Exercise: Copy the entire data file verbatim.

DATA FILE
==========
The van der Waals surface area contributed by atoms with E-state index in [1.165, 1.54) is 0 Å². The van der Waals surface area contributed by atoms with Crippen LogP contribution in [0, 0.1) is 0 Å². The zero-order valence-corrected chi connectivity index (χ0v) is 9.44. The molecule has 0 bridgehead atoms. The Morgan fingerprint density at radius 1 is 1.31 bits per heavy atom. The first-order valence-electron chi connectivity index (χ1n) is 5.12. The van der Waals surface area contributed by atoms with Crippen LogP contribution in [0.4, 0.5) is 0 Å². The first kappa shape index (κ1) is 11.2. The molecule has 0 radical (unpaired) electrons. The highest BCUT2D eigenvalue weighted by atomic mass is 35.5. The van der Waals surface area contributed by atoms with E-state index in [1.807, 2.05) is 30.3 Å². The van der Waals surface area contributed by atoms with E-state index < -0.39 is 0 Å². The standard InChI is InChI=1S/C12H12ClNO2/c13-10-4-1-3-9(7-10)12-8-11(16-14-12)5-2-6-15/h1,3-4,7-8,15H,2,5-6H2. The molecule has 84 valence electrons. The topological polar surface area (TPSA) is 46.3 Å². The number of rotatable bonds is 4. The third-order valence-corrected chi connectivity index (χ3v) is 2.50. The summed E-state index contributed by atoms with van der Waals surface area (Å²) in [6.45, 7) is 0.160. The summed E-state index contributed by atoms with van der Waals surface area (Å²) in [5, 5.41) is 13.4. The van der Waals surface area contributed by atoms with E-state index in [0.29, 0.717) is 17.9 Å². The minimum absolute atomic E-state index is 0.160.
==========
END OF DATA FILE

The van der Waals surface area contributed by atoms with E-state index in [1.165, 1.54) is 0 Å². The van der Waals surface area contributed by atoms with Crippen LogP contribution in [0, 0.1) is 0 Å². The zero-order valence-corrected chi connectivity index (χ0v) is 9.44. The molecule has 0 bridgehead atoms. The Morgan fingerprint density at radius 1 is 1.31 bits per heavy atom. The first-order valence-electron chi connectivity index (χ1n) is 5.12. The van der Waals surface area contributed by atoms with Crippen LogP contribution in [0.4, 0.5) is 0 Å². The first kappa shape index (κ1) is 11.2. The molecule has 0 radical (unpaired) electrons. The highest BCUT2D eigenvalue weighted by atomic mass is 35.5. The van der Waals surface area contributed by atoms with E-state index in [1.807, 2.05) is 30.3 Å². The van der Waals surface area contributed by atoms with E-state index < -0.39 is 0 Å². The standard InChI is InChI=1S/C12H12ClNO2/c13-10-4-1-3-9(7-10)12-8-11(16-14-12)5-2-6-15/h1,3-4,7-8,15H,2,5-6H2. The molecule has 84 valence electrons. The topological polar surface area (TPSA) is 46.3 Å². The number of rotatable bonds is 4. The third-order valence-corrected chi connectivity index (χ3v) is 2.50. The summed E-state index contributed by atoms with van der Waals surface area (Å²) in [6.45, 7) is 0.160. The summed E-state index contributed by atoms with van der Waals surface area (Å²) in [5, 5.41) is 13.4. The van der Waals surface area contributed by atoms with E-state index in [0.29, 0.717) is 17.9 Å². The minimum absolute atomic E-state index is 0.160.